Painting on history
Painting on historical slate
Canoe lake in summer
approx 11"x16" oil on slate
I have had many opportunities to paint on many different surfaces. Most i turn down on account of it being a bit tacky, or very tacky. For example, I simply will not paint on a mug or plate, etc, etc.
This week I was presented a surface like non other. A contractor/client/friend working on a 110+ year old Rosedale, Toronto home, presented me with two well worn slate shingles from the old house roof. Some are in the process of being replaced. He suggested I might like to render a painting on them. I have to admit that my first reaction was to shrug it off, but the more I thought about it the more the idea appealed to me.
Here was two pieces of old Toronto from the turn of the century. From an area of the city populated with the most stately of old Toronto homes. The saying goes, "if these stones could talk, the stories they'd tell". That is the sentiment I am enjoying as I painted this first one.
1890 to 1910 is the era from which these roofing shingles come from and if my math is correct, this was about the time when the one and only Tom Thompson, and other members of the Group of seven would have been getting together at the Arts and Letters Club between trips up north by train and by canoe. So here in my hands are materials which would have been on the roof of one of the stately old homes that Tom Thompson, A.J. Casson, Lawren Harris and others very likely would have passed by on their travels up Yonge Street through the Rosedale area.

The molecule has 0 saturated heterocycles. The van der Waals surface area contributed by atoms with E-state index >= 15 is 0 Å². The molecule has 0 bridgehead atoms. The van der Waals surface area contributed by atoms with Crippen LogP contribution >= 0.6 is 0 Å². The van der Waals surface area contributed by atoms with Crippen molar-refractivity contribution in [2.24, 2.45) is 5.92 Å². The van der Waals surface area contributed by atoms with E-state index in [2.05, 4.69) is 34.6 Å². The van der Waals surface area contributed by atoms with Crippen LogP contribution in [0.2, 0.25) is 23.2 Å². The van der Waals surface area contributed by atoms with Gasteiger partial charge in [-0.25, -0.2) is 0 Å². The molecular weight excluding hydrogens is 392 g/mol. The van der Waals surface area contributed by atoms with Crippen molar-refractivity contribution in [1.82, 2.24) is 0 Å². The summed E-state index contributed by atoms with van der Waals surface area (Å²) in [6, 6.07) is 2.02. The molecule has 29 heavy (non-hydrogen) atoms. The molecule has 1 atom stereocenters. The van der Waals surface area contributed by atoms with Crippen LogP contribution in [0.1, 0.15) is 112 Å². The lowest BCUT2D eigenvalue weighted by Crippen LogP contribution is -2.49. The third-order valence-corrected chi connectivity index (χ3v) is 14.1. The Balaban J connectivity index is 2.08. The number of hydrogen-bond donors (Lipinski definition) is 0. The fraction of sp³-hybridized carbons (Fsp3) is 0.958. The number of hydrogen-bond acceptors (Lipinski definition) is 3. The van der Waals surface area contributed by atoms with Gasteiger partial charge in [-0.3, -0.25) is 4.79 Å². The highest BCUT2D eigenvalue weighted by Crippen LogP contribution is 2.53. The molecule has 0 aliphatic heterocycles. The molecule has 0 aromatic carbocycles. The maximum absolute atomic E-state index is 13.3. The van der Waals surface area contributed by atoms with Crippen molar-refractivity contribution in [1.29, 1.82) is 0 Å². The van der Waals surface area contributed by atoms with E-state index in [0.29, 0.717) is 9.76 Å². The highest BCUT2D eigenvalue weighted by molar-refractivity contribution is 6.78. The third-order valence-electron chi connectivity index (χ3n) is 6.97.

I will not have many of these shingles, perhaps four or five more. I will certainly keep a few of them, after painted, in my private collection. But some, like this one shown here are available for sale. Please contact me should you have an interest in collecting this piece of Toronto history.
The Artists Journey
This is my blog page and it is where I get to be the opinionated man that I really am. The views are my own.
I invite your replies and comments, on my virtual welcome mat.
This sketch above became this finished painting below
The Pine Tree Painter.
How did I become known as the Pine Tree Painter? You could say I paint a lot of Pine Trees, that would be true. I paint a lot of other things too, but Pine Trees, Spruce Trees, Birch and others seem to be a continuous string in what i do. I just like the way they stand there like a custodian of the land. or a greeter to nature. So, I continue down the path with the Pine Tree Painter name on my head, It's ok.